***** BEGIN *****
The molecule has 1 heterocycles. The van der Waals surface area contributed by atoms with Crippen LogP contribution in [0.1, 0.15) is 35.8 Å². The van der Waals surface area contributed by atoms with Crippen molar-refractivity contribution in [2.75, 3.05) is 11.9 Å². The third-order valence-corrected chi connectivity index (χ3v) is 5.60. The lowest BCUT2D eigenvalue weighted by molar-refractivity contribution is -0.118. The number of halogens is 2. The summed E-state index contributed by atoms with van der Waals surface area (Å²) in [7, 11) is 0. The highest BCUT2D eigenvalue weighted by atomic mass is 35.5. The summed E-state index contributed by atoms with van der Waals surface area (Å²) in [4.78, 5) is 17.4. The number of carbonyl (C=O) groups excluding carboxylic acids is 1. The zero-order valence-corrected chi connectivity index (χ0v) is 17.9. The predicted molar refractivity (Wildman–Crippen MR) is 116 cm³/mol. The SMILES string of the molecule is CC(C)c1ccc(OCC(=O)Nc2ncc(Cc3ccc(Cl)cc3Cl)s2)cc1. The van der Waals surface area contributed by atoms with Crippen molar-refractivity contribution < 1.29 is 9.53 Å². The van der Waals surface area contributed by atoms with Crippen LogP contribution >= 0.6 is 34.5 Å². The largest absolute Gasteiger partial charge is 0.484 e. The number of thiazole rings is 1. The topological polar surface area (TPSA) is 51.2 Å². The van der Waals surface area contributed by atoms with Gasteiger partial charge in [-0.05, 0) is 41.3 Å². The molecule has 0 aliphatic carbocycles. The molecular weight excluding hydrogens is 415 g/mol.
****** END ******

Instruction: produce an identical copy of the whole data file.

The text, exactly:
The molecule has 1 heterocycles. The van der Waals surface area contributed by atoms with Crippen LogP contribution in [0.1, 0.15) is 35.8 Å². The van der Waals surface area contributed by atoms with Crippen molar-refractivity contribution in [2.75, 3.05) is 11.9 Å². The third-order valence-corrected chi connectivity index (χ3v) is 5.60. The lowest BCUT2D eigenvalue weighted by molar-refractivity contribution is -0.118. The number of halogens is 2. The summed E-state index contributed by atoms with van der Waals surface area (Å²) in [7, 11) is 0. The highest BCUT2D eigenvalue weighted by atomic mass is 35.5. The summed E-state index contributed by atoms with van der Waals surface area (Å²) in [4.78, 5) is 17.4. The number of carbonyl (C=O) groups excluding carboxylic acids is 1. The zero-order valence-corrected chi connectivity index (χ0v) is 17.9. The predicted molar refractivity (Wildman–Crippen MR) is 116 cm³/mol. The SMILES string of the molecule is CC(C)c1ccc(OCC(=O)Nc2ncc(Cc3ccc(Cl)cc3Cl)s2)cc1. The van der Waals surface area contributed by atoms with Crippen molar-refractivity contribution < 1.29 is 9.53 Å². The van der Waals surface area contributed by atoms with Crippen LogP contribution >= 0.6 is 34.5 Å². The largest absolute Gasteiger partial charge is 0.484 e. The number of thiazole rings is 1. The topological polar surface area (TPSA) is 51.2 Å². The van der Waals surface area contributed by atoms with Gasteiger partial charge in [-0.05, 0) is 41.3 Å². The molecule has 0 aliphatic carbocycles. The molecular weight excluding hydrogens is 415 g/mol.